The judge will decide, based on how you have been looked after, whether you are in need of protection. For example, if you are under 16 and have been abandoned or abused or there is a risk that you will suffer harm, the court may find that you are in need of protection.

  6. Are court proceedings held in private?

    Yes, court proceedings are held in private in order to protect your identity, as well as the identity of your family members. This is because these are personal matters and only the people directly involved in the proceedings have the right to know what is happening in your family’s life.

  7. What do judges, lawyers and court staff do in court?

    A judge is the person appointed to make the decision about whether the CAS will have legal responsibility for your care or supervision on a temporary or permanent basis.

    The lawyers are the people who provide legal representation for all the parties who have hired them. The judge may order that you have your own lawyer. Your lawyer will find out what your wishes are and tell them to the judge. Anything you say to your lawyer is confidential and you should tell your lawyer what you do not want anyone else to know.

    Court clerks and court reporters are also important people. The court clerks organize the scheduling of cases and the court reporters record everything that takes place inside the courtroom.

  8. Who can be present in the courtroom?

    • The CAS worker
    • The person who brings the application, if different from the CAS
    • Your parents
    • The representative from your band or community, if you are Aboriginal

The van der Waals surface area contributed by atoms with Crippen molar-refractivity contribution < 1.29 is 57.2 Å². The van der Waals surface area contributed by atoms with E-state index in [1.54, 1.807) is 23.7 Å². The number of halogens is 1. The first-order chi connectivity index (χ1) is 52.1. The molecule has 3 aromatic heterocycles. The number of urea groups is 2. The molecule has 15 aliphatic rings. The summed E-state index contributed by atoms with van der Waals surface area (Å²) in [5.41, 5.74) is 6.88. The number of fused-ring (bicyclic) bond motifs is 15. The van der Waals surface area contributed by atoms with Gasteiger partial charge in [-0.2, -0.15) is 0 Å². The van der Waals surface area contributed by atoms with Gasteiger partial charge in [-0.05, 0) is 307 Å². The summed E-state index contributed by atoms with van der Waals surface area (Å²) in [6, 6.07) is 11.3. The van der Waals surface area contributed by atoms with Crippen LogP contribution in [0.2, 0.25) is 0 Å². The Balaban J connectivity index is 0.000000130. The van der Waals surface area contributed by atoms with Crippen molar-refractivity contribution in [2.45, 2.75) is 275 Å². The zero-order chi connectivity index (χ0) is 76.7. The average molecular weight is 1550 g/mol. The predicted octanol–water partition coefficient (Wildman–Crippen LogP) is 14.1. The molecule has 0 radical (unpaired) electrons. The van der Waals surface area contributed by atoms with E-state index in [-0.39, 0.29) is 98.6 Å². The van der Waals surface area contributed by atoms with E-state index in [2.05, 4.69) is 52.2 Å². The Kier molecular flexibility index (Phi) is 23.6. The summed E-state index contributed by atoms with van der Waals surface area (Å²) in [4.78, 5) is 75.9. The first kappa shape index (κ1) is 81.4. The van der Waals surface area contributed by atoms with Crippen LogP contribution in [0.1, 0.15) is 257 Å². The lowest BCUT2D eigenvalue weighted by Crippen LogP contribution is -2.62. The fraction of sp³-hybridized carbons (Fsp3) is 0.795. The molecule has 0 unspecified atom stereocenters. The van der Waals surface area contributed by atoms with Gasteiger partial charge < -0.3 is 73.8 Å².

• A foster parent or other person who has been providing care for you for at least 6 months
    • If you are 12 or over, you are generally able to participate fully in the same manner as a party

    Each of these people might have a lawyer to represent them. The judge, court clerk and court reporter will also be in the court room.

  9. Do I get a lawyer?

    The judge may decide at the first court appearance, or at a later time, to order that you have a lawyer if he or she feels it would be helpful to protect your interests. Once the order is made, you will be assigned a lawyer at no charge through the Office of the Children’s Lawyer, which is part of the Ministry of the Attorney General. That lawyer will usually act for you until the court case is finished.

    If no lawyer has been appointed for you, but you feel you need one, talk to your CAS worker.

     

  10. What questions should I ask my lawyer?

    You should talk to your lawyer about questions that are important to you regarding your court case and things that you are unclear about. Some things you may want to ask them about are: